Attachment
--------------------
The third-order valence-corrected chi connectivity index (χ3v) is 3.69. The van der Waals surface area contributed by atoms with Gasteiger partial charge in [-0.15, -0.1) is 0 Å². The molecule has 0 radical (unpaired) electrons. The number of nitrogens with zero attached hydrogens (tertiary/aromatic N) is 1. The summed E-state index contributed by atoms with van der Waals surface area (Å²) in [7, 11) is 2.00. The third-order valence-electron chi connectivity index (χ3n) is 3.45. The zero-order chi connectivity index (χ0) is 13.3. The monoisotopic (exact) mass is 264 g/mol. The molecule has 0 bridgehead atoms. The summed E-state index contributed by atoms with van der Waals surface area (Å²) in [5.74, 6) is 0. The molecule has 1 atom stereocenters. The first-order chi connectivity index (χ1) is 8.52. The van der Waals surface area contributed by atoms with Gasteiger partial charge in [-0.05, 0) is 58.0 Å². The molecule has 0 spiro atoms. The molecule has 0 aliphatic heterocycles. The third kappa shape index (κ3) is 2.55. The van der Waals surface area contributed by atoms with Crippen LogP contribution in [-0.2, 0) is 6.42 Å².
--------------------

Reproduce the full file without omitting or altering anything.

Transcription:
The third-order valence-corrected chi connectivity index (χ3v) is 3.69. The van der Waals surface area contributed by atoms with Gasteiger partial charge in [-0.15, -0.1) is 0 Å². The molecule has 0 radical (unpaired) electrons. The number of nitrogens with zero attached hydrogens (tertiary/aromatic N) is 1. The summed E-state index contributed by atoms with van der Waals surface area (Å²) in [7, 11) is 2.00. The third-order valence-electron chi connectivity index (χ3n) is 3.45. The zero-order chi connectivity index (χ0) is 13.3. The monoisotopic (exact) mass is 264 g/mol. The molecule has 0 bridgehead atoms. The summed E-state index contributed by atoms with van der Waals surface area (Å²) in [5.74, 6) is 0. The molecule has 1 atom stereocenters. The first-order chi connectivity index (χ1) is 8.52. The van der Waals surface area contributed by atoms with Gasteiger partial charge in [-0.05, 0) is 58.0 Å². The molecule has 0 spiro atoms. The molecule has 0 aliphatic heterocycles. The third kappa shape index (κ3) is 2.55. The van der Waals surface area contributed by atoms with Crippen LogP contribution in [-0.2, 0) is 6.42 Å².